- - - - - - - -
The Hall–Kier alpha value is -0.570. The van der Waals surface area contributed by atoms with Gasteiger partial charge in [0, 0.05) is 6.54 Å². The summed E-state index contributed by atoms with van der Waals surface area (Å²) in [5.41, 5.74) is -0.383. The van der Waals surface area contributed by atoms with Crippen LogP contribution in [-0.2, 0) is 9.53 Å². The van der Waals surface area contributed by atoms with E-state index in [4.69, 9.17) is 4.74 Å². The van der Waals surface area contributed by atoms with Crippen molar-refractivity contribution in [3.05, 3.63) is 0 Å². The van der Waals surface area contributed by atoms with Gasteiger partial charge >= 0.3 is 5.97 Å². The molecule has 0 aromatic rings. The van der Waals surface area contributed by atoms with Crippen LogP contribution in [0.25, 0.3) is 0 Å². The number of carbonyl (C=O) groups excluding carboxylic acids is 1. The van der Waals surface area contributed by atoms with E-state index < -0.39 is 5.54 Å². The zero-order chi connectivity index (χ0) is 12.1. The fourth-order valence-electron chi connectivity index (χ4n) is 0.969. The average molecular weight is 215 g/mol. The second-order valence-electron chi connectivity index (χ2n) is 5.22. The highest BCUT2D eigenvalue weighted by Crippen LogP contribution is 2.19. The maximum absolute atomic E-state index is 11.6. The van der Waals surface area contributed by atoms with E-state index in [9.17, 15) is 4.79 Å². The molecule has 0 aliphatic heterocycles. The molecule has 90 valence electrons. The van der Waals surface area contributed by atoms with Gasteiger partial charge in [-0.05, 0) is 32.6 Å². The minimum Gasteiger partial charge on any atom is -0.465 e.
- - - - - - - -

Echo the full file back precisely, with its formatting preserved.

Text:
The Hall–Kier alpha value is -0.570. The van der Waals surface area contributed by atoms with Gasteiger partial charge in [0, 0.05) is 6.54 Å². The summed E-state index contributed by atoms with van der Waals surface area (Å²) in [5.41, 5.74) is -0.383. The van der Waals surface area contributed by atoms with Crippen LogP contribution in [-0.2, 0) is 9.53 Å². The van der Waals surface area contributed by atoms with E-state index in [4.69, 9.17) is 4.74 Å². The van der Waals surface area contributed by atoms with Crippen molar-refractivity contribution in [3.05, 3.63) is 0 Å². The van der Waals surface area contributed by atoms with Gasteiger partial charge >= 0.3 is 5.97 Å². The molecule has 0 aromatic rings. The van der Waals surface area contributed by atoms with Crippen LogP contribution in [0.25, 0.3) is 0 Å². The number of carbonyl (C=O) groups excluding carboxylic acids is 1. The van der Waals surface area contributed by atoms with E-state index < -0.39 is 5.54 Å². The zero-order chi connectivity index (χ0) is 12.1. The fourth-order valence-electron chi connectivity index (χ4n) is 0.969. The average molecular weight is 215 g/mol. The second-order valence-electron chi connectivity index (χ2n) is 5.22. The highest BCUT2D eigenvalue weighted by Crippen LogP contribution is 2.19. The maximum absolute atomic E-state index is 11.6. The van der Waals surface area contributed by atoms with E-state index in [9.17, 15) is 4.79 Å². The molecule has 0 aliphatic heterocycles. The molecule has 90 valence electrons. The van der Waals surface area contributed by atoms with Gasteiger partial charge in [-0.05, 0) is 32.6 Å². The minimum Gasteiger partial charge on any atom is -0.465 e.